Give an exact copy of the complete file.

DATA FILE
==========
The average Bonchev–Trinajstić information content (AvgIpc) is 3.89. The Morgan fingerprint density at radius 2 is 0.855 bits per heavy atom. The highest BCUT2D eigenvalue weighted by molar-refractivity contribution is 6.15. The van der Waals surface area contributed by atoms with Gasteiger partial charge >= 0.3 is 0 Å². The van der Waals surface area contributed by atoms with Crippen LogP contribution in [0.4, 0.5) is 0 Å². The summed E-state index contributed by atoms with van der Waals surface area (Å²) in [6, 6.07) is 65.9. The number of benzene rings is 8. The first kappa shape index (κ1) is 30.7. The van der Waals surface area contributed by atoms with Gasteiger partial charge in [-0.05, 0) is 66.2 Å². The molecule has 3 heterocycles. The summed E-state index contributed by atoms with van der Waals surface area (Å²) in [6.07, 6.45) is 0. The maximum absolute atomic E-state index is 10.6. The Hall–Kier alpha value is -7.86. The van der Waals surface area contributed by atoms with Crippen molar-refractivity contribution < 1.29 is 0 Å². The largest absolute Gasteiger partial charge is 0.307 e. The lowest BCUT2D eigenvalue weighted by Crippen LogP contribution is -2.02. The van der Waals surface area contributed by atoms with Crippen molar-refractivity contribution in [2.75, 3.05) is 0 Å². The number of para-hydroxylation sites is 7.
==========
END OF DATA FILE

The average Bonchev–Trinajstić information content (AvgIpc) is 3.89. The Morgan fingerprint density at radius 2 is 0.855 bits per heavy atom. The highest BCUT2D eigenvalue weighted by molar-refractivity contribution is 6.15. The van der Waals surface area contributed by atoms with Gasteiger partial charge >= 0.3 is 0 Å². The van der Waals surface area contributed by atoms with Crippen LogP contribution in [0.4, 0.5) is 0 Å². The summed E-state index contributed by atoms with van der Waals surface area (Å²) in [6, 6.07) is 65.9. The number of benzene rings is 8. The first kappa shape index (κ1) is 30.7. The van der Waals surface area contributed by atoms with Gasteiger partial charge in [-0.05, 0) is 66.2 Å². The molecule has 3 heterocycles. The summed E-state index contributed by atoms with van der Waals surface area (Å²) in [6.07, 6.45) is 0. The maximum absolute atomic E-state index is 10.6. The Hall–Kier alpha value is -7.86. The van der Waals surface area contributed by atoms with Crippen molar-refractivity contribution < 1.29 is 0 Å². The largest absolute Gasteiger partial charge is 0.307 e. The lowest BCUT2D eigenvalue weighted by Crippen LogP contribution is -2.02. The van der Waals surface area contributed by atoms with Crippen molar-refractivity contribution in [2.75, 3.05) is 0 Å². The number of para-hydroxylation sites is 7.